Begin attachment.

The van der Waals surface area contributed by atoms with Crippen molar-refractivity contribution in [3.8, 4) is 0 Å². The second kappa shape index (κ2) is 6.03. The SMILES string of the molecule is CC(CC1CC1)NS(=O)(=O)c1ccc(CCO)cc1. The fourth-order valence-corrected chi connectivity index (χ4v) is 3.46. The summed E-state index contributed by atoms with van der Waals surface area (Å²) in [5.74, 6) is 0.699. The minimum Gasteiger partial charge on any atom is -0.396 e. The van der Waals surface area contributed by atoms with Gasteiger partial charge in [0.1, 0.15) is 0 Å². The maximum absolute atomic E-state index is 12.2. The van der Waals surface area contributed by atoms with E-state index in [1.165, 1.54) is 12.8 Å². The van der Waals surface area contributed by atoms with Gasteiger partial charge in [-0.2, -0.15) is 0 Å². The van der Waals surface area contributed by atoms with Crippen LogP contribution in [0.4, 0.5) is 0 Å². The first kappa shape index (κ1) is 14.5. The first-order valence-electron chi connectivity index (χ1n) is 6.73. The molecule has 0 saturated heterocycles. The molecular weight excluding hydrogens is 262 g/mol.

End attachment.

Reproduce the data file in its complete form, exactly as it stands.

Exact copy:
The van der Waals surface area contributed by atoms with Crippen molar-refractivity contribution in [3.8, 4) is 0 Å². The second kappa shape index (κ2) is 6.03. The SMILES string of the molecule is CC(CC1CC1)NS(=O)(=O)c1ccc(CCO)cc1. The fourth-order valence-corrected chi connectivity index (χ4v) is 3.46. The summed E-state index contributed by atoms with van der Waals surface area (Å²) in [5.74, 6) is 0.699. The minimum Gasteiger partial charge on any atom is -0.396 e. The van der Waals surface area contributed by atoms with Gasteiger partial charge in [0.1, 0.15) is 0 Å². The maximum absolute atomic E-state index is 12.2. The van der Waals surface area contributed by atoms with E-state index in [1.165, 1.54) is 12.8 Å². The van der Waals surface area contributed by atoms with Gasteiger partial charge in [-0.2, -0.15) is 0 Å². The van der Waals surface area contributed by atoms with Crippen LogP contribution in [0.4, 0.5) is 0 Å². The first kappa shape index (κ1) is 14.5. The first-order valence-electron chi connectivity index (χ1n) is 6.73. The molecule has 0 saturated heterocycles. The molecular weight excluding hydrogens is 262 g/mol.